The question by Medium is an example of the system design problem-solving question:
Interview Question #12: Books Collection
Link to the question: https://platform.stratascratch.com/technical/2039-books-collection
The Probability Data Science Interview Questions
These are statistics questions focused only on one statistics area. Namely, probability. They are designed to test how you would calculate the probability of different outcomes dressed in real-life situations.
Rare are the people who don’t like spaghetti. If you like them, you’ll also like this question. Even if you don’t like spaghetti, it will do good to you if you try to solve it. It’s a question by Natera:
Interview Question #13: Mom's Spaghetti
Link to the question: https://platform.stratascratch.com/technical/2024-moms-spaghetti
Every time we connect two ends, one of these conditions occurs: either we create a loop or we create a longer spaghetti.
On the first trial, we have N spaghetti and 2N ends. We grab one end and the probability that we pick up the other end of the same spaghetti and make a loop is 1 in 2N − 1.
On the second trial, we have N − 1 spaghetti and 2N − 2 ends. Hence, the probability that we get a loop this time is 1/(2N − 3). The pattern repeats for the third trial onwards and we can formulate the number of loops as:
The question by Zenefits asks you to calculate the probability of winning the rolling dice:
Interview Question #14: First to Six
Link to the question: https://platform.stratascratch.com/technical/2060-first-to-six
If you know how to answer the question, you also increase your probability of getting a job. And maybe makes you more reluctant to bet your money on rolling dice.
One more question for (potential) gamblers is the probability of drawing two cards from a card deck. The Meta/Facebook question asks you exactly that:
Interview Question #15: Pair by Drawing 2 Cards
Link to the question: https://platform.stratascratch.com/technical/2241-pair-by-drawing-2-cards
One more question that’s not too difficult to answer is the one by Belvedere Trading. Trading decisions sometimes seem to be based on throwing a coin. No wonder they’re interested in knowing if you can solve this data science interview question:
Interview Question #16: 3 Heads Probability
Link to the question: https://platform.stratascratch.com/technical/2264-3-heads-probability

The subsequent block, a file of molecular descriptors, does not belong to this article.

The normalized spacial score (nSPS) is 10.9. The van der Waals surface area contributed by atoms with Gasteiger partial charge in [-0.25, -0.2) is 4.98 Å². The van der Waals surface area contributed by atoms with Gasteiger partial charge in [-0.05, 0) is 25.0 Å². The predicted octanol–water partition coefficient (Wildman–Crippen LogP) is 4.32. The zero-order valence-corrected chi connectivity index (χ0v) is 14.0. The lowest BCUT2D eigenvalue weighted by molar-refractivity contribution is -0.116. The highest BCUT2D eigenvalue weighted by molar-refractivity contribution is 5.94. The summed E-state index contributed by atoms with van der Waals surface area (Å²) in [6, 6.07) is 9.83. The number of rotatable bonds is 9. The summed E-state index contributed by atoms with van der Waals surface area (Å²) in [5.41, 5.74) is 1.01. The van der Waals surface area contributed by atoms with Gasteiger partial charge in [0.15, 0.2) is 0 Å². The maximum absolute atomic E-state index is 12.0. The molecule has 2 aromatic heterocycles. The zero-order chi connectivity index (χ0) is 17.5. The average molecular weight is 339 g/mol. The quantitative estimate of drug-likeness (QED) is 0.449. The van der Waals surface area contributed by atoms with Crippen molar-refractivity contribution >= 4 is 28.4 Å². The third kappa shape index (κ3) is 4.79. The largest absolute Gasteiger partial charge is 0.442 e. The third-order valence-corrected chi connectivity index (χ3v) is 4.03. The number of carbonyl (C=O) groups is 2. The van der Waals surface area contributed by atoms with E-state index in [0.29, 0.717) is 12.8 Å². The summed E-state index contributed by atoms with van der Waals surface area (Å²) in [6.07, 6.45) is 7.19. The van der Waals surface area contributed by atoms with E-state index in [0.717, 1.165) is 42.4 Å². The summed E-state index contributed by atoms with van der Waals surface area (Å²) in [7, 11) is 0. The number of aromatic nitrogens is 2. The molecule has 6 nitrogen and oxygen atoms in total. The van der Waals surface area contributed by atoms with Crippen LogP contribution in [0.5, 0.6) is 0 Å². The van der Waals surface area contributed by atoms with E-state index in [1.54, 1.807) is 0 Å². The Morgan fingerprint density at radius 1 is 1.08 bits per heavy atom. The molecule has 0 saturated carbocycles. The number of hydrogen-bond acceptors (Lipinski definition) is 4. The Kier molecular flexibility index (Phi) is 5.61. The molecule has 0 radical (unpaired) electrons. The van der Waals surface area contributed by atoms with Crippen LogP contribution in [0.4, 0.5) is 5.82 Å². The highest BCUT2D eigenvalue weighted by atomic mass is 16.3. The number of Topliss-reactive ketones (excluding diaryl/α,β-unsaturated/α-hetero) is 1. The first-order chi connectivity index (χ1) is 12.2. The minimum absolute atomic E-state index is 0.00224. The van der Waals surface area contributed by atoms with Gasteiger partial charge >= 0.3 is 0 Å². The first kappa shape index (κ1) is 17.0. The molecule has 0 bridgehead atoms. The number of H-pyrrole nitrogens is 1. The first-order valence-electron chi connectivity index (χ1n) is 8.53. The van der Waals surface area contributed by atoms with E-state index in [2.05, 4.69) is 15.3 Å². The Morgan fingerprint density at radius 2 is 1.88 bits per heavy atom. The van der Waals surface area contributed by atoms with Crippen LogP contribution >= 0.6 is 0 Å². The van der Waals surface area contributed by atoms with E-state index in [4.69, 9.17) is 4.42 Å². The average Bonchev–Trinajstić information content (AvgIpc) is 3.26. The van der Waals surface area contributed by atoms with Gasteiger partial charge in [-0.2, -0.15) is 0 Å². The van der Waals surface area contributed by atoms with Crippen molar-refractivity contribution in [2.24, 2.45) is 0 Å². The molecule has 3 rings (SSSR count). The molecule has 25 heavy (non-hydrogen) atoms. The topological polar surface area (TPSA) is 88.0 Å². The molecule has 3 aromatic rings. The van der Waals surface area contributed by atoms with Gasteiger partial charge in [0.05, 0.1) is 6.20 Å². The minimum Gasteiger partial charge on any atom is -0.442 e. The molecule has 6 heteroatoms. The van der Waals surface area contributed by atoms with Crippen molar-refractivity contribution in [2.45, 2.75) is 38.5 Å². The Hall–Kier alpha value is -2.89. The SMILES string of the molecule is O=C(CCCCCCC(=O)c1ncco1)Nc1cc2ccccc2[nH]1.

One of the hard questions is the one asked by Jane Street:
Interview Question #17: Ask One Question To Win
Link to the question: https://platform.stratascratch.com/technical/2273-ask-one-question-to-win
Find more such probability interview questions here → 30 Probability and Statistics Interview Questions for Data Scientists
The Business Case Data Science Interview Questions
The third category of non-coding questions is business case questions. These questions involve case studies and questions related to the company/business that require data science skills.
Such questions don’t necessarily have a correct answer. Even if they have it, there are probably several correct answers or at least several ways to get the answer. The point here is that you showcase your way of thinking how you approach business problem-solving. The process here is more important than the exact solution.
One example of such a question is the “Finding Invalid Schools” question by Meta/Facebook:
Interview Question #18: Finding Invalid Schools
Link to the question: https://platform.stratascratch.com/technical/2211-finding-invalid-schools
There are several solutions to this data science interview problem.
Answer 1: Use Facebook data about users and schools.
Approach: Create a graph/cluster of similar users based on their location, age, etc. If some school has only one or a few occurrences it’s probably fake. Instead of looking at similar users, we can only consider user’s friends (and maybe friends of friends) to make this more scalable. It’s very likely that the user’s Facebook friends attend the same school as a user. Another idea is to use school data on Facebook to verify its invalidity. If a school does not have a picture or the school’s name is abnormal, there’s a big chance it’s fake (we can use Machine Learning for this).
Pros: We depend only on app data, we can make the solution scalable.
Cons: If there is not enough application data, our approach will not work. And even if there is, there is no 100% certainty it’s correct. If some school is new and/or users have not updated the high school info it’s possible we claim the high school as invalid, even though it is not invalid.
Answer 2: Use government data that is publicly accessible.
Approach: Fetch a list of schools and compare the user’s school with this list.
Pros: Very quick and probably 100% correct.
Cons: Such access is not a common thing in most countries. Also, we depend on outside sources and if the source is not working we can’t use it.
Answer 3: Reporting mechanism.
Approach: Give an option to users to report invalid high schools of other users. Based on the number of reports make a decision if a school is invalid.
Pros: Simple solution that depends on users' activity.